Longevity of Porcelain Veneers

Cosmetic dentists have been using porcelain veneers for smile makeovers for more than 30 years. While the prognosis of porcelain veneers was uncertain at the beginning, abundant dental literature can be found that reports about the clinical longevity of porcelain veneers.

Porcelain veneers have become the most used component at offices that focus on cosmetic dentistry. Many times, patients wonder whether they want to take the risk of having their teeth "shaved" to receive beautiful porcelain veneers. While these concerns are understandable, tooth reduction is necessary to create anatomically correct teeth. For the same reason, so-called lumineers are rarely applicable. Lumineers are placed on unprepared teeth, which causes them to be overcontoured and too bulky. In addition, they do not permit the integration of natura; internal characteristics that are typical for young looking teeth. In short, while the word "lumineers" sounds beautiful, they are a huge compromise when it comes to aesthetics. Porcelain veneers are always the first choice.

There are many different ways to prepare teeth for porcelain veneers. Each clinical situation requires a different design. The cosmetic dentist needs to be familiar with his craft to provide for his patient the most conservative and most appropriate preparation design before placing porcelain veneers. While is is desired to prepare teeth minimally and remain in the enamel for superior bonding strength, it is sometimes necessary to prepare teeth into the dentin. This may be required when correcting severely misaligned teeth or when prior dental restorations are being replaced. However, a skilled cosmetic dentist knows how to provide an optimum preparation for any situation. In addition, an experienced cosmetic dentist understands the chemistry of his products and knows how to work with them to obtain optimum bonding results and superior longevity of porcelain veneers.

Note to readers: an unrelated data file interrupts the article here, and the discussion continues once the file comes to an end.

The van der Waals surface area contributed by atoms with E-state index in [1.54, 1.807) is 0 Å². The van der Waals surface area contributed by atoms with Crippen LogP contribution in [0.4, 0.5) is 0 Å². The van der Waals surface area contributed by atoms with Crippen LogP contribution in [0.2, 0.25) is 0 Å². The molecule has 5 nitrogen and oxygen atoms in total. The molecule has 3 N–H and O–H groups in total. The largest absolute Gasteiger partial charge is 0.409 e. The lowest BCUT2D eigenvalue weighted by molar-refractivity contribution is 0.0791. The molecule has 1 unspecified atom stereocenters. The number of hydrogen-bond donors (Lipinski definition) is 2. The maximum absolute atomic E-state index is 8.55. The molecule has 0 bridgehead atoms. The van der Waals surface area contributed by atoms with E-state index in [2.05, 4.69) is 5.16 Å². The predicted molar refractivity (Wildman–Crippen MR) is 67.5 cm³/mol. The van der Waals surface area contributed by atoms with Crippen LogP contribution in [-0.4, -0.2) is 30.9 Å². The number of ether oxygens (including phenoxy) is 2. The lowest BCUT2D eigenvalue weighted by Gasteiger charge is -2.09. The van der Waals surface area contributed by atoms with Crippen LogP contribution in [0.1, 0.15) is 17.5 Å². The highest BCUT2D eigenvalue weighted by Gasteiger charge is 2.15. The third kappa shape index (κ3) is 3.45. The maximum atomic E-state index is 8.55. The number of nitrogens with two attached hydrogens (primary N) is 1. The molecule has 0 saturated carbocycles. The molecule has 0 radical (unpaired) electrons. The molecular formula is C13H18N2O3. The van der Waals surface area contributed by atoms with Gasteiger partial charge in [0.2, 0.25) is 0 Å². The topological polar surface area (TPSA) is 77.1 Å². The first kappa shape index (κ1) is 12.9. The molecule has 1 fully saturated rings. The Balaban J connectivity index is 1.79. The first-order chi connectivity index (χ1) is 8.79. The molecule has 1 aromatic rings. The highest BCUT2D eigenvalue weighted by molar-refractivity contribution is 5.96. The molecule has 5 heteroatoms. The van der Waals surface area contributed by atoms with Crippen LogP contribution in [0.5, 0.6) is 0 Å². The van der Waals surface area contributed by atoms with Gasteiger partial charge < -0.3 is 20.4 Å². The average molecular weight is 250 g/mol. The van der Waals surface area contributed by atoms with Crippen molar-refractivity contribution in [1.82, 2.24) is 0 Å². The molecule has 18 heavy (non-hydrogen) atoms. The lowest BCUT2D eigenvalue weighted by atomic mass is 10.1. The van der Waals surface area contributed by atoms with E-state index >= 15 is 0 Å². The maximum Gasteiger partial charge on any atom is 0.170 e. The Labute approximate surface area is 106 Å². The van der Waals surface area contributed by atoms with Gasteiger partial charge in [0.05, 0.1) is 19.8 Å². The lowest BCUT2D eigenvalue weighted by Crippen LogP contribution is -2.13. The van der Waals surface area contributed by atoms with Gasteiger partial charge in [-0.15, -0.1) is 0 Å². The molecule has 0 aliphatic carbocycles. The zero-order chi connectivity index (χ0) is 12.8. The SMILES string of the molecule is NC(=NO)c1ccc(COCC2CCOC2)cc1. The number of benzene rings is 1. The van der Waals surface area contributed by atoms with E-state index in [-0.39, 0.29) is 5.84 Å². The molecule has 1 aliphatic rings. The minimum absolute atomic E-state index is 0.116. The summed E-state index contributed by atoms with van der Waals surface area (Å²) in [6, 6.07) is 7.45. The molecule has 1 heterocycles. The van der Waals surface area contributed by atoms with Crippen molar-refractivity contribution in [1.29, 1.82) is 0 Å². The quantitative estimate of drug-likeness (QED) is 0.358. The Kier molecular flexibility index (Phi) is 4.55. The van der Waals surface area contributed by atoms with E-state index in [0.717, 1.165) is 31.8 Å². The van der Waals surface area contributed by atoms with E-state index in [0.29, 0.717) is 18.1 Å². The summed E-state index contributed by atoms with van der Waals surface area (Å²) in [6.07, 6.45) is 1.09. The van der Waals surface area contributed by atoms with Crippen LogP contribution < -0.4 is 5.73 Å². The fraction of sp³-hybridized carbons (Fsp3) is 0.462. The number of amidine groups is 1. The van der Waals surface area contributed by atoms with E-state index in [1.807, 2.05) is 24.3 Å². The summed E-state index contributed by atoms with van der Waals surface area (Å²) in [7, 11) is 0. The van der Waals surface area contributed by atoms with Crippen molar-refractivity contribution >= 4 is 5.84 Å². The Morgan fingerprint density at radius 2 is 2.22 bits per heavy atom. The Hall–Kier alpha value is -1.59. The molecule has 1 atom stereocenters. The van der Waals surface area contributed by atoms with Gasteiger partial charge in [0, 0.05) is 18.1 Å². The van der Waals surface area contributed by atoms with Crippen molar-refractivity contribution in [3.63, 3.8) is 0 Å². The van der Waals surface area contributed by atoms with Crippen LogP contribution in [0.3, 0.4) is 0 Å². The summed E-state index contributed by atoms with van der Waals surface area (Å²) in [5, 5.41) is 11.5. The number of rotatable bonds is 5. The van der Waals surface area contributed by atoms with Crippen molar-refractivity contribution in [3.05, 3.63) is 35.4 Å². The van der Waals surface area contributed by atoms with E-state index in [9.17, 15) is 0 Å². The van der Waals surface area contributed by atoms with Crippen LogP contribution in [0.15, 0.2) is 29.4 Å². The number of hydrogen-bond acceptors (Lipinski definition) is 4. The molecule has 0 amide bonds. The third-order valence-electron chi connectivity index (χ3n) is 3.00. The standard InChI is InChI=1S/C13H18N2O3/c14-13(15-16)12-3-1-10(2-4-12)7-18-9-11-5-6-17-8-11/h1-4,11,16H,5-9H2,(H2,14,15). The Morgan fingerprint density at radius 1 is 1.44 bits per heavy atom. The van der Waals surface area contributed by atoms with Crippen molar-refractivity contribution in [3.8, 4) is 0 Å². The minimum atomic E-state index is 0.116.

One study reported that all veneers evaluated after 48 months were still clinically acceptable (The Clinical Longevity of Porcelain Veneers. A 48-month clinical evaluation. Kihn PW et al., JADA, Vol. 129, 1998).

Other studies (listed below) demonstrated the same reliability of porcelain veneers. However, it became evident that the quality and longevity of porcelain veneers depends on the experience of the operator. Cosmetic dentists who are accredited by the American Academy of Cosmetic Dentistry have proven that that have a high level of experience and understanding of all aspects of cosmetic dentistry. It is therefore logical to conclude that porcelain veneers placed by an accredited cosmetic dentist are more likely to be reliable and highly satisfactory for a long time.

References and Abstracts

Clinical evaluation of 546 tetracycline-stained teeth treated with porcelain laminate veneers.

Chen JH, Shi CX, Wang M, Zhao SJ, Wang H. J Dent. 2005 Jan;33(1):3-8.
Department of Prosthodontics, The Fourth Military Medical University, Dental College, 7 Kang Fu Road, Xian 710032, China.

OBJECTIVE: The purpose of this study was to evaluate the clinical result of 546 tetracycline-stained teeth restored with a porcelain laminate veneer system (Cerinate, Den-Mat, USA) for aesthetic reasons. METHODS: Tetracycline-stained teeth (546) were restored with a porcelain veneer system, and bonded with Ultra Bond resin cement. The restorations were recalled after 0.5, 1.5 and 2.5 years, respectively. Modified Ryge criteria were used to evaluate the veneers marginal adaptation, interfacial staining, secondary caries, postoperative sensitivity and the patients' satisfaction of the colour of the restorations. RESULTS: This study found that 99% veneers had excellent marginal adaptations; and less than 1% veneers required rebonding in the first 6 months; the colour of the veneers was stable and no evident staining was found. Almost all patients were satisfied with the colour match of their restorations 1 year after placement. CONCLUSIONS: The research indicated that the porcelain veneer restoration system under investigation provided a reliable and highly satisfactory choice for the aesthetic restoration of tetracycline-stained teeth.